Here is a list of all the postings Simon Williams 3 has made in our forums. Click on a thread name to jump to the thread.
|Thread: Start of Tom Senior refurbishment.|
Hi again, serial number on mine is V3485, making it 1974 vintage, Your s/n at 2961 is a whole lot earlier, does this mean that Mr Senior decided to ditch needle rollers for the driven pulley and go to a bronze bush as an improvement? It does seem to indicate that my assumption that needle rollers and a spline drive is later is wrong!
Interesting stuff, what!
Like the spindle/quill.
Keep taking the tablets (out to the shed).
Many thanks for the fascinating pictures of the needle roller bearing supporting the driven pulley, that looks as if Mr Senior (Senior Junior?) had second thoughts about the bronze plain bearing that I found in mine and went for the needle rollers, presumably for later models.
The other interesting difference is the splined quill shaft - mine is a single long keyway driven by a captive key. I fancy the spline is a much better job, but I guess needs an investment in the appropriate tooling to make it.
Do you have a serial number? Yours must be a later machine than mine.
I've just measured the bore through the quill, I make it 10.9 mm so 7/16 ain't going to go.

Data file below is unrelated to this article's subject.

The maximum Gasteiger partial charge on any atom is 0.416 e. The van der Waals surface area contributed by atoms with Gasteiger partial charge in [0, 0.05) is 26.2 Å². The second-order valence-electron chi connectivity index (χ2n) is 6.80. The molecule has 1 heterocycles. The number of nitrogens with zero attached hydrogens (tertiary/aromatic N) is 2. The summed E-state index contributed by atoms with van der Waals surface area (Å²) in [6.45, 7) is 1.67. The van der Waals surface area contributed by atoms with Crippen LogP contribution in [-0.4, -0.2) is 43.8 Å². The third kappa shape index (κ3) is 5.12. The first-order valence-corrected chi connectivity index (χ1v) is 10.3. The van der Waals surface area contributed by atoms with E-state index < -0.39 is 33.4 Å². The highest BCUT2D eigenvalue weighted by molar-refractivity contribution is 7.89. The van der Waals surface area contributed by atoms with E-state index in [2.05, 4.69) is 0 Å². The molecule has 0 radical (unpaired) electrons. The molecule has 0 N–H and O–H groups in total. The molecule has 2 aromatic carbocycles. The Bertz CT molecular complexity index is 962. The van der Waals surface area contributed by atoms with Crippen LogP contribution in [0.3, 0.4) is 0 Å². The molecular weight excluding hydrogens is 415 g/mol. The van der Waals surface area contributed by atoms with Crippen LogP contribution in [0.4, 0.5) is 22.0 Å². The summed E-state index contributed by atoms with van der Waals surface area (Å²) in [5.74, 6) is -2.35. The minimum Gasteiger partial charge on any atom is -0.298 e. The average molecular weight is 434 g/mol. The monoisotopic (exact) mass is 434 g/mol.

Keep us posted, do!
Ah Hah! There's interesting! Any chance of some piccy's of what you've found?
Many thanks for the update - I look forward to more details.
Best rgds Simon
|Thread: Colchester Bantam 1600 3 phase supply|
I swapped the original two speed motor on the Bantam 2000 I bought for a single phase motor, hated it. Every start was an adventure, nasty sudden bang on the headstock gears which made me cringe. No clutch on a Bantam, so threading with a tap or die was always an adventure.
So I changed to a 3 phase 4 pole motor (ie single speed) and rewired the controls so that the speed change switch operated the VSD to run at 100 Hz. Obviously that frequency is controllable, but that's a nicety.
With a three phase motor on a VSD comes soft start, DC braking stop, and controllable frequency. With the range of geared speeds on a Bantam playing with the frequency is an option I use very seldom, though it does let me run at very slow speeds if I'm doing something large or chattery.
I have also fitted a 2 pole three phase motor to a Myford S7, this gets the speed up well but you don't really need this with a Bantam where the option for 1600 or 2000 revs is built in. I'm more concerned about using the Bantam with the motor at or close to its normal operating parameters for best power efficiency for operation with carbide tooling so I believe the 4 pole motor is the way to go, particularly as the motor I fitted at 1.1 Kw is a bit underpowered and objects to operating at the highest speed at 100 Hz. Effectively I've forfeited the top speed of 2000 rpm but it's otherwise a lovely machine to use and I'm mighty pleased with it.